When Roger got home, his father was upstairs taking a shower after work. His mother was shocked, but not speechless (she never was). "What the heck did you do?"
"I got a haircut." You said Chris never gave you the problems I give you, so I wanted to start finding ways to be like Chris." At that moment, his father came downstairs.
"Wow son, I like the skinhead." (His father called any cut with short side and back a skinhead).
The next morning, Friday, he got up early, went into his brother’s bedroom to see what Chris had left behind when he finally moved out for his first real post-college job. He found just want he needed, a pair of straight leg grey trousers and Arrow brand button down shirt. He got out the penny loafers his mother had insisted they buy, and he had rarely worn, a pair of white socks and he was ready. His mother looked at him as he ate breakfast but didn’t say a word.
Roger was not an aggressive kid, but he knew he knew how to punch, and he knew how to take a punch, Chris had made him learn that. "Nice haircut Mason," "Did you join the Army Roger?" "Buzz, buzz". He heard them all. He just smiled. At lunch period, rather than put up with more abuse in the cafeteria, he went down to the gym. He found the gym teacher who served as the de-facto athletic director. "Mason," said the flat-topped coach, "outstanding haircut."
"Thanks coach, I’m interested in becoming a more rounded student and trying to get involved in athletics. I wanted your advice."
"You any good at shooting hoops?"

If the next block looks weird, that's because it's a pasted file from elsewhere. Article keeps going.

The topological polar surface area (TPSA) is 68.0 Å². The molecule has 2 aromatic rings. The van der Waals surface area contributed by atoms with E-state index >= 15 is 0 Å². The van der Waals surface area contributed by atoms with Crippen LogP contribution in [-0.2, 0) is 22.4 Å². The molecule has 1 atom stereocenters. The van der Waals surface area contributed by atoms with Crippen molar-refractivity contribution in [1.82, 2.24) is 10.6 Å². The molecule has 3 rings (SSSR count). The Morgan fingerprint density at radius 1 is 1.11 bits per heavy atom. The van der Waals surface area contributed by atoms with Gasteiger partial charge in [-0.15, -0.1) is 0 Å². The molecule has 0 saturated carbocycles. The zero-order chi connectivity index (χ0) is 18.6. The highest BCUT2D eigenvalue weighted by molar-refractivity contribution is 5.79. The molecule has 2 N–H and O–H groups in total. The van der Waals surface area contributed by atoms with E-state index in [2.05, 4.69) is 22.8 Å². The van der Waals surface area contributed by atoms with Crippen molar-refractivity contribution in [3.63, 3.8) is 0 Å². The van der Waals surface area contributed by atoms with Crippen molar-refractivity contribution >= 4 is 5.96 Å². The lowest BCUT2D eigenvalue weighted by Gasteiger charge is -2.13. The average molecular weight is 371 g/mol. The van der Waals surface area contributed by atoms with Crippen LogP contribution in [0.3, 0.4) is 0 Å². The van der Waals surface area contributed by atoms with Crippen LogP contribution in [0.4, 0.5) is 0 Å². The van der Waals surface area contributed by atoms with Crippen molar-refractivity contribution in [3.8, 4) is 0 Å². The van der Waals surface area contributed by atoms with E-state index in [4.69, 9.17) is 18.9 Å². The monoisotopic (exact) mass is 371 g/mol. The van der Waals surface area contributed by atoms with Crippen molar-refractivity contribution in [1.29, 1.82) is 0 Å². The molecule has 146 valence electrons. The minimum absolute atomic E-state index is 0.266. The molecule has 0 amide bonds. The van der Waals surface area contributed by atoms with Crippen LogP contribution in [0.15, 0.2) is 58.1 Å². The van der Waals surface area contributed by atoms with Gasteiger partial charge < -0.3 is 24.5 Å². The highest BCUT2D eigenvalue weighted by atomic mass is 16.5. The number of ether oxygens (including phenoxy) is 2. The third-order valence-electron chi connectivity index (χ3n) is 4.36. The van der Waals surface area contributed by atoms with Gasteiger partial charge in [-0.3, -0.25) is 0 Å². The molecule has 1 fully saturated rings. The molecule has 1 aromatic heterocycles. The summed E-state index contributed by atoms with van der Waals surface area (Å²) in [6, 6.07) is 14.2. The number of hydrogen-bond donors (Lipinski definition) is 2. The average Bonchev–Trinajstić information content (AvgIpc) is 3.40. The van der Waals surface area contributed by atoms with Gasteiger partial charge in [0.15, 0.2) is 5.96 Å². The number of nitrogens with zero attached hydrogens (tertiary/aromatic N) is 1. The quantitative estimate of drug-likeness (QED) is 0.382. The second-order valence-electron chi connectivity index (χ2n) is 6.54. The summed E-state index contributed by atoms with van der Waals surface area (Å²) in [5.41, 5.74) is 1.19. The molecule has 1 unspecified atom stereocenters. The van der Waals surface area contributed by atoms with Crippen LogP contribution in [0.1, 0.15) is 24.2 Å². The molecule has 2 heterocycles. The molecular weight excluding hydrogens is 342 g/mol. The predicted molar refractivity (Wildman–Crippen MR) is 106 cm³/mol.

"I’ve played ‘Horse" with my brother Chris in the driveway."
"I remember your brother. He was a cagey one. If you are as clever as he was at getting out of difficult situations and you know the basics, come out for Jay Vee team. I won’t have any problem with you and my "short hair" rule for my players if you make the team. You show some real gumption going against the grain. A bunch of the guys come in to practice on Saturdays and after school on Tuesdays and Thursdays. Its too early for me to be involved, but I have a teacher or parent here watching that things don’t get out of hand."
Roger thanked the coach and left, smiling. He ate his bagged lunch backstage with a couple of his stage crew buddies who were the kind of guys who didn’t really care much how long or short his hair was or what clothes he wore. He told them about going out for basketball and they were psyched for him. In his afternoon classes the teasing seemed to become more like joking and he even started to respond. Jimmy McGee, one of the guys he knew had played basketball in junior high gave him the "nice hair" line to which he replied "nice face, "a classic ‘rank out’ response. The jock’s face turned red and then he burst out laughing. Even better, Susan Miller, one of the best-looking girls in school, walked up to him and rubbed the back of his head and said, "oh Roger, that feels good, and I think you look handsome."
That night at dinner, he told his parents of his plans to go out for the Junior Varsity Basketball team. He mentioned, in passing, that he ought to probably head over to a local discount department store for some new school clothes that are "a little less flashy." He even pushed the envelope by saying: "Dad you have a good eye for the right kind of clothes, why don’t we go." His dad thought some ‘guy time’ would be great. His mom’s nose was out of joint, knowing that his dad would overspend on Roger because he was so thrilled about Roger’s turnaround, and she knew that it all stemmed from her thoughtless remark about being more like his brother. His mother, like all mothers, had a much better idea about what her older son was like and had a sneaking suspicion that this might be part of Roger’s plan. Roger came home with a significant new wardrobe of what were know as "collegiate" style clothes.